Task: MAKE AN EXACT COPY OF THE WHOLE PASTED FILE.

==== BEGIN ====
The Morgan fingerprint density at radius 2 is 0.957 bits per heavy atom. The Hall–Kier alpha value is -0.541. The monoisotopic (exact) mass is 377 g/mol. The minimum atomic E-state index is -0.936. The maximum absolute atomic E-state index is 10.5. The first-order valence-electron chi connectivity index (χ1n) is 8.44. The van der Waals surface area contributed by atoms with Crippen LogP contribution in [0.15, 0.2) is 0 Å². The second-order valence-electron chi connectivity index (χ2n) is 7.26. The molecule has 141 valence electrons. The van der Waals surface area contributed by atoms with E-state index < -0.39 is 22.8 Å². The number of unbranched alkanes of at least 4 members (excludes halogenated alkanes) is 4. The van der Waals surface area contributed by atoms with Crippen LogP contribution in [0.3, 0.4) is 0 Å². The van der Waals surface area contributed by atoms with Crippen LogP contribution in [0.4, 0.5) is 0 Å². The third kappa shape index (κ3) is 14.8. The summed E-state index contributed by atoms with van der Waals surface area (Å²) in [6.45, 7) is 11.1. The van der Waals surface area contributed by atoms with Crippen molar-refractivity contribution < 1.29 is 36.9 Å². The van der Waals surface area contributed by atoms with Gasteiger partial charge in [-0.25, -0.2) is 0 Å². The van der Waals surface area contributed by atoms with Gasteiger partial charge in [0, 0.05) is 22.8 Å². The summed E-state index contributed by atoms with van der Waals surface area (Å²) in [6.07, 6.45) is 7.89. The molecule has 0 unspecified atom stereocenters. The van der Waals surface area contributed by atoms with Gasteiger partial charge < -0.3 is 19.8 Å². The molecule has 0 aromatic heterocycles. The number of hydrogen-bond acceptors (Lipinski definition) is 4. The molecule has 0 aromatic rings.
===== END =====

The Morgan fingerprint density at radius 2 is 0.957 bits per heavy atom. The Hall–Kier alpha value is -0.541. The monoisotopic (exact) mass is 377 g/mol. The minimum atomic E-state index is -0.936. The maximum absolute atomic E-state index is 10.5. The first-order valence-electron chi connectivity index (χ1n) is 8.44. The van der Waals surface area contributed by atoms with Crippen LogP contribution in [0.15, 0.2) is 0 Å². The second-order valence-electron chi connectivity index (χ2n) is 7.26. The molecule has 141 valence electrons. The van der Waals surface area contributed by atoms with E-state index < -0.39 is 22.8 Å². The number of unbranched alkanes of at least 4 members (excludes halogenated alkanes) is 4. The van der Waals surface area contributed by atoms with Crippen LogP contribution in [0.3, 0.4) is 0 Å². The van der Waals surface area contributed by atoms with Crippen LogP contribution in [0.4, 0.5) is 0 Å². The third kappa shape index (κ3) is 14.8. The summed E-state index contributed by atoms with van der Waals surface area (Å²) in [6.45, 7) is 11.1. The van der Waals surface area contributed by atoms with Crippen molar-refractivity contribution < 1.29 is 36.9 Å². The van der Waals surface area contributed by atoms with Gasteiger partial charge in [-0.25, -0.2) is 0 Å². The van der Waals surface area contributed by atoms with Gasteiger partial charge in [0, 0.05) is 22.8 Å². The summed E-state index contributed by atoms with van der Waals surface area (Å²) in [6.07, 6.45) is 7.89. The molecule has 0 unspecified atom stereocenters. The van der Waals surface area contributed by atoms with Gasteiger partial charge < -0.3 is 19.8 Å². The molecule has 0 aromatic heterocycles. The number of hydrogen-bond acceptors (Lipinski definition) is 4. The molecule has 0 aromatic rings.